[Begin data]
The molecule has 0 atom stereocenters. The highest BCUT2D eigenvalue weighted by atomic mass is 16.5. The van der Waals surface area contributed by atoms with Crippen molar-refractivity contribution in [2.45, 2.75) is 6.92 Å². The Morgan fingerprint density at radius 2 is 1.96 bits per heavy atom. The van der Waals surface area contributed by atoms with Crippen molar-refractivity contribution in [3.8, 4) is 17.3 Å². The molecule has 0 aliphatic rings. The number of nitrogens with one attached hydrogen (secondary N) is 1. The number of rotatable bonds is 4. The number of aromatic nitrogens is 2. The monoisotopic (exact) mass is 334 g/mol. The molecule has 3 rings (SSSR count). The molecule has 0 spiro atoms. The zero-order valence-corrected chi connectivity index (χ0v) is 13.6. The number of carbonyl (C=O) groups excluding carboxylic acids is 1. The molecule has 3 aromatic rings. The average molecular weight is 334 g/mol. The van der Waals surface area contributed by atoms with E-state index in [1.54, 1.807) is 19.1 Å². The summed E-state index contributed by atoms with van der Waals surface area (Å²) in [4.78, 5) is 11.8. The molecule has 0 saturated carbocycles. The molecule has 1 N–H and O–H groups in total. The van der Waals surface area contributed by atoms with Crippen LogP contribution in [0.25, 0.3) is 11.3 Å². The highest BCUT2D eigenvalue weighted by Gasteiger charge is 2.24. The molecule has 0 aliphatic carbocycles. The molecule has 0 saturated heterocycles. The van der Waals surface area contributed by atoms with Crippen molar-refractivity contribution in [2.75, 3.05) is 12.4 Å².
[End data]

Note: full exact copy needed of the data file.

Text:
The molecule has 0 atom stereocenters. The highest BCUT2D eigenvalue weighted by atomic mass is 16.5. The van der Waals surface area contributed by atoms with Crippen molar-refractivity contribution in [2.45, 2.75) is 6.92 Å². The Morgan fingerprint density at radius 2 is 1.96 bits per heavy atom. The van der Waals surface area contributed by atoms with Crippen molar-refractivity contribution in [3.8, 4) is 17.3 Å². The molecule has 0 aliphatic rings. The number of nitrogens with one attached hydrogen (secondary N) is 1. The number of rotatable bonds is 4. The number of aromatic nitrogens is 2. The monoisotopic (exact) mass is 334 g/mol. The molecule has 3 rings (SSSR count). The molecule has 0 spiro atoms. The zero-order valence-corrected chi connectivity index (χ0v) is 13.6. The number of carbonyl (C=O) groups excluding carboxylic acids is 1. The molecule has 3 aromatic rings. The average molecular weight is 334 g/mol. The van der Waals surface area contributed by atoms with E-state index in [1.54, 1.807) is 19.1 Å². The summed E-state index contributed by atoms with van der Waals surface area (Å²) in [4.78, 5) is 11.8. The molecule has 0 saturated carbocycles. The molecule has 1 N–H and O–H groups in total. The van der Waals surface area contributed by atoms with Crippen LogP contribution in [0.25, 0.3) is 11.3 Å². The highest BCUT2D eigenvalue weighted by Gasteiger charge is 2.24. The molecule has 0 aliphatic carbocycles. The molecule has 0 saturated heterocycles. The van der Waals surface area contributed by atoms with Crippen molar-refractivity contribution in [2.75, 3.05) is 12.4 Å².